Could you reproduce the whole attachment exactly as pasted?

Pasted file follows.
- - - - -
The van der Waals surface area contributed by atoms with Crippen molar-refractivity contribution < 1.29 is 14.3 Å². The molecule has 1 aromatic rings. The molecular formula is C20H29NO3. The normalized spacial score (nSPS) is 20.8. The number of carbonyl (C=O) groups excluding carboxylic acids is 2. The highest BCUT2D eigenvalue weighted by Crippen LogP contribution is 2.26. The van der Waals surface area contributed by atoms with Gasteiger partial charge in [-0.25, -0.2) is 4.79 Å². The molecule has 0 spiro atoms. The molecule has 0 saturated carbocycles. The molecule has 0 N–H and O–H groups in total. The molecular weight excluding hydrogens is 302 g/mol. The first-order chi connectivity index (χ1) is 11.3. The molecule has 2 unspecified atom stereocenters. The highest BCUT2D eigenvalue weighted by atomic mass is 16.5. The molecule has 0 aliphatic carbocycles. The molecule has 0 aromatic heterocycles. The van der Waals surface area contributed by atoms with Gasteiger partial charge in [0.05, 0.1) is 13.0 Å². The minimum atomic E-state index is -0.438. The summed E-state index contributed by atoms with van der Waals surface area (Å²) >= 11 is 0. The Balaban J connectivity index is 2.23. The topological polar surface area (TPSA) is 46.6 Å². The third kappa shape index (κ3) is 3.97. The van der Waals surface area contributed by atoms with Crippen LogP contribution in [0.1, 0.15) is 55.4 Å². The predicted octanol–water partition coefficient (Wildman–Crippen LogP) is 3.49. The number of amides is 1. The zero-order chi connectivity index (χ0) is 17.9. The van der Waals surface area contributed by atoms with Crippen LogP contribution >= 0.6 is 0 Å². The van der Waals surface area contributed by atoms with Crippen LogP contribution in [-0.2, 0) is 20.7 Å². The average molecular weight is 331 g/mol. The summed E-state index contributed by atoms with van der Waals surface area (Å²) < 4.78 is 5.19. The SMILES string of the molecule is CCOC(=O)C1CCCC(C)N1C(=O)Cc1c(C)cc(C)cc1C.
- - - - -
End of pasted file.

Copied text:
The van der Waals surface area contributed by atoms with Crippen molar-refractivity contribution < 1.29 is 14.3 Å². The molecule has 1 aromatic rings. The molecular formula is C20H29NO3. The normalized spacial score (nSPS) is 20.8. The number of carbonyl (C=O) groups excluding carboxylic acids is 2. The highest BCUT2D eigenvalue weighted by Crippen LogP contribution is 2.26. The van der Waals surface area contributed by atoms with Gasteiger partial charge in [-0.25, -0.2) is 4.79 Å². The molecule has 0 spiro atoms. The molecule has 0 saturated carbocycles. The molecule has 0 N–H and O–H groups in total. The molecular weight excluding hydrogens is 302 g/mol. The first-order chi connectivity index (χ1) is 11.3. The molecule has 2 unspecified atom stereocenters. The highest BCUT2D eigenvalue weighted by atomic mass is 16.5. The molecule has 0 aliphatic carbocycles. The molecule has 0 aromatic heterocycles. The van der Waals surface area contributed by atoms with Gasteiger partial charge in [0.05, 0.1) is 13.0 Å². The minimum atomic E-state index is -0.438. The summed E-state index contributed by atoms with van der Waals surface area (Å²) >= 11 is 0. The Balaban J connectivity index is 2.23. The topological polar surface area (TPSA) is 46.6 Å². The third kappa shape index (κ3) is 3.97. The van der Waals surface area contributed by atoms with Crippen LogP contribution in [0.1, 0.15) is 55.4 Å². The predicted octanol–water partition coefficient (Wildman–Crippen LogP) is 3.49. The number of amides is 1. The zero-order chi connectivity index (χ0) is 17.9. The van der Waals surface area contributed by atoms with Crippen LogP contribution >= 0.6 is 0 Å². The van der Waals surface area contributed by atoms with Crippen LogP contribution in [-0.2, 0) is 20.7 Å². The average molecular weight is 331 g/mol. The summed E-state index contributed by atoms with van der Waals surface area (Å²) < 4.78 is 5.19. The SMILES string of the molecule is CCOC(=O)C1CCCC(C)N1C(=O)Cc1c(C)cc(C)cc1C.